Fermentation is a process where bacteria and yeast are used to break down foods. The fermentation process has been around for centuries and was initially produced to preserve foods, improve flavor and eliminate toxins. Research has found that eating fermented foods can also increase the beneficial bacteria/probiotics in the gut. Functional medicine practitioners recommend these foods for their health benefits, including improved digestion, increased immunity, and weight loss and maintenance.
Fermented foods and beverages undergo controlled microbial growth and fermentation in which microorganisms like yeast and bacteria break down food elements like sugars/glucose into other products like organic acids, gases, or alcohol. The process gives fermented foods unique taste, aroma, texture, and appearance. There are many different types of fermented foods, including:
Whole foods like vegetables, fruits, cereals, dairy, meat, fish, eggs, legumes, nuts, and seeds can go through fermentation. These foods are nutritious in their original form, but through fermentation, they can provide probiotic and prebiotic health benefits.
Probiotics are live microorganisms that benefit the gut by creating a more favorable digestive environment. This helps:
However, not all fermented foods contain probiotics, especially commercially produced foods that are pasteurized, killing bacteria and their associated health benefits.
Prebiotics are food ingredients that the microorganisms like gut bacteria consume to grow and live, leading to improving the digestive environment. These include:
However, most fruits, vegetables, and legumes contain prebiotics.
Fermented foods’ health benefits include reduced risk of:
They have also been linked to:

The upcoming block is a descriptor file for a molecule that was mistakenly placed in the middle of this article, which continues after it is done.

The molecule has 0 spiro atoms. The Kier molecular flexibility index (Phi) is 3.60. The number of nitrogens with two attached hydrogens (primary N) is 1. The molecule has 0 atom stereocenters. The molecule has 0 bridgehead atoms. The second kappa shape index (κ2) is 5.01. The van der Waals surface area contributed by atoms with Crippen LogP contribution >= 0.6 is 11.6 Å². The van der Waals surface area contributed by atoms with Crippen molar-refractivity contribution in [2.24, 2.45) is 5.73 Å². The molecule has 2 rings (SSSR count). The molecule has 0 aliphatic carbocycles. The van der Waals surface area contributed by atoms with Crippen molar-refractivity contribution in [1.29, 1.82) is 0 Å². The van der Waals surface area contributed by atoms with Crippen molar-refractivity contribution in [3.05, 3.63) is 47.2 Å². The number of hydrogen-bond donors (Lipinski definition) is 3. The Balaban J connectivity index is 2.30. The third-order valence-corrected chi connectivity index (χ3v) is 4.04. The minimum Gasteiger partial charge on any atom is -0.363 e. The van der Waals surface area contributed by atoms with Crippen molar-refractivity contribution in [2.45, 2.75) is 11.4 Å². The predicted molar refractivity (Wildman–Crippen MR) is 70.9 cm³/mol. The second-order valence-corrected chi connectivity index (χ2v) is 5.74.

There are currently no official guidelines regarding how often individuals should eat fermented foods. It is recommended to consult a nutritionist or dietician to figure out the best nutrition plan for the individual and their needs.
Aslam, Hajara, et al. “Fermented foods, the gut, and mental health: a mechanistic overview with implications for depression and anxiety.” Nutritional neuroscience vol. 23,9 (2020): 659-671. doi:10.1080/1028415X.2018.1544332
Dimidi, Eirini, et al. “Fermented Foods: Definitions and Characteristics, Impact on the Gut Microbiota and Effects on Gastrointestinal Health and Disease.” Nutrients vol. 11,8 1806. 5 Aug. 2019, doi:10.3390/nu11081806
King, Sarah, et al. “Effectiveness of probiotics on the duration of illness in healthy children and adults who develop common acute respiratory infectious conditions: a systematic review and meta-analysis.” The British journal of nutrition vol. 112,1 (2014): 41-54. doi:10.1017/S0007114514000075
Kok, Car Reen, and Robert Hutkins. “Yogurt and other fermented foods as sources of health-promoting bacteria.” Nutrition reviews vol. 76, Suppl 1 (2018): 4-15. doi:10.1093/nutrit/nuy056
Parker, Elizabeth A et al. “Probiotics and gastrointestinal conditions: An overview of evidence from the Cochrane Collaboration.” Nutrition (Burbank, Los Angeles County, Calif.) vol. 45 (2018): 125-134.e11. doi:10.1016/j.nut.2017.06.024
Şanlier, Nevin, et al. “Health benefits of fermented foods.” Critical reviews in food science and nutrition vol. 59,3 (2019): 506-527. doi:10.1080/10408398.2017.1383355
The information herein on "Fermented Foods and Gut Health: Functional Medicine Clinic" is not intended to replace a one-on-one relationship with a qualified health care professional, or licensed physician, and is not medical advice. We encourage you to make your own healthcare decisions based on your research and partnership with a qualified healthcare professional.
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